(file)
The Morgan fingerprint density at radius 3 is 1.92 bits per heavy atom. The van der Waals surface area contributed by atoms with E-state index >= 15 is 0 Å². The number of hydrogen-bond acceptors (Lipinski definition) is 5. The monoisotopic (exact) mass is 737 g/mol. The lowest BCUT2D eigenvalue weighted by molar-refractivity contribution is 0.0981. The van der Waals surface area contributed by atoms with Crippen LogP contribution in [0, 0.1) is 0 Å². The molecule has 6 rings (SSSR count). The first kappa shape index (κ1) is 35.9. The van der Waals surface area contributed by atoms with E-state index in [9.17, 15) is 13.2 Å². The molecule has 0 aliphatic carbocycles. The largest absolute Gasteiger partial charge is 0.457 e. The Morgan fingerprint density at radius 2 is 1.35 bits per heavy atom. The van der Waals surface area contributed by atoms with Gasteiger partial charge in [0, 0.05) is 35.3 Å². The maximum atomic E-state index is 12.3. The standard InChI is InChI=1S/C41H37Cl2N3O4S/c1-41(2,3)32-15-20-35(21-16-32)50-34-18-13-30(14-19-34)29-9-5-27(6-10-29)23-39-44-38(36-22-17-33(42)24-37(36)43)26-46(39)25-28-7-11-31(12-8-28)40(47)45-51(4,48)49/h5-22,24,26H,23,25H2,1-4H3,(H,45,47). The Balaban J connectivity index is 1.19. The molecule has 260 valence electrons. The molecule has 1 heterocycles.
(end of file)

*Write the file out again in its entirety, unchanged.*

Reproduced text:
The Morgan fingerprint density at radius 3 is 1.92 bits per heavy atom. The van der Waals surface area contributed by atoms with E-state index >= 15 is 0 Å². The number of hydrogen-bond acceptors (Lipinski definition) is 5. The monoisotopic (exact) mass is 737 g/mol. The lowest BCUT2D eigenvalue weighted by molar-refractivity contribution is 0.0981. The van der Waals surface area contributed by atoms with Crippen LogP contribution in [0, 0.1) is 0 Å². The molecule has 6 rings (SSSR count). The first kappa shape index (κ1) is 35.9. The van der Waals surface area contributed by atoms with E-state index in [9.17, 15) is 13.2 Å². The molecule has 0 aliphatic carbocycles. The largest absolute Gasteiger partial charge is 0.457 e. The Morgan fingerprint density at radius 2 is 1.35 bits per heavy atom. The van der Waals surface area contributed by atoms with Gasteiger partial charge in [0, 0.05) is 35.3 Å². The maximum atomic E-state index is 12.3. The standard InChI is InChI=1S/C41H37Cl2N3O4S/c1-41(2,3)32-15-20-35(21-16-32)50-34-18-13-30(14-19-34)29-9-5-27(6-10-29)23-39-44-38(36-22-17-33(42)24-37(36)43)26-46(39)25-28-7-11-31(12-8-28)40(47)45-51(4,48)49/h5-22,24,26H,23,25H2,1-4H3,(H,45,47). The Balaban J connectivity index is 1.19. The molecule has 260 valence electrons. The molecule has 1 heterocycles.